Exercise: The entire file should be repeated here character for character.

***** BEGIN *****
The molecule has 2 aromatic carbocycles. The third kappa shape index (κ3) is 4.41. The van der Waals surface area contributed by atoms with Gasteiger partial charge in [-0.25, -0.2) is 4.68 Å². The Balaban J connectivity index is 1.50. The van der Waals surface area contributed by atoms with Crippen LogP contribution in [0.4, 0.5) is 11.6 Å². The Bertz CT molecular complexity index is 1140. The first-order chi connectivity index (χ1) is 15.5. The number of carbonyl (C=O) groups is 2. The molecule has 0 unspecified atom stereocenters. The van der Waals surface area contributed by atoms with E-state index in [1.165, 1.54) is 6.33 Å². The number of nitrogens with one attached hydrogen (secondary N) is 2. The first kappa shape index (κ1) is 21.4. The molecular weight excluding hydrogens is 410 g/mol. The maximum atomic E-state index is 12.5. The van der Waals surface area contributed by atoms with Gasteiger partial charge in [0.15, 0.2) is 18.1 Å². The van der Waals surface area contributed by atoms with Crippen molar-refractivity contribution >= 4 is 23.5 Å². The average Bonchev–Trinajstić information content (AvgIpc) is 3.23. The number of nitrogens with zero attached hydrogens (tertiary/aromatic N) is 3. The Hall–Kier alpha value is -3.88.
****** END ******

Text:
The molecule has 2 aromatic carbocycles. The third kappa shape index (κ3) is 4.41. The van der Waals surface area contributed by atoms with Gasteiger partial charge in [-0.25, -0.2) is 4.68 Å². The Balaban J connectivity index is 1.50. The van der Waals surface area contributed by atoms with Crippen LogP contribution in [0.4, 0.5) is 11.6 Å². The Bertz CT molecular complexity index is 1140. The first-order chi connectivity index (χ1) is 15.5. The number of carbonyl (C=O) groups is 2. The molecule has 0 unspecified atom stereocenters. The van der Waals surface area contributed by atoms with E-state index in [1.165, 1.54) is 6.33 Å². The number of nitrogens with one attached hydrogen (secondary N) is 2. The first kappa shape index (κ1) is 21.4. The molecular weight excluding hydrogens is 410 g/mol. The maximum atomic E-state index is 12.5. The van der Waals surface area contributed by atoms with Gasteiger partial charge in [0.15, 0.2) is 18.1 Å². The van der Waals surface area contributed by atoms with Crippen molar-refractivity contribution >= 4 is 23.5 Å². The average Bonchev–Trinajstić information content (AvgIpc) is 3.23. The number of nitrogens with zero attached hydrogens (tertiary/aromatic N) is 3. The Hall–Kier alpha value is -3.88.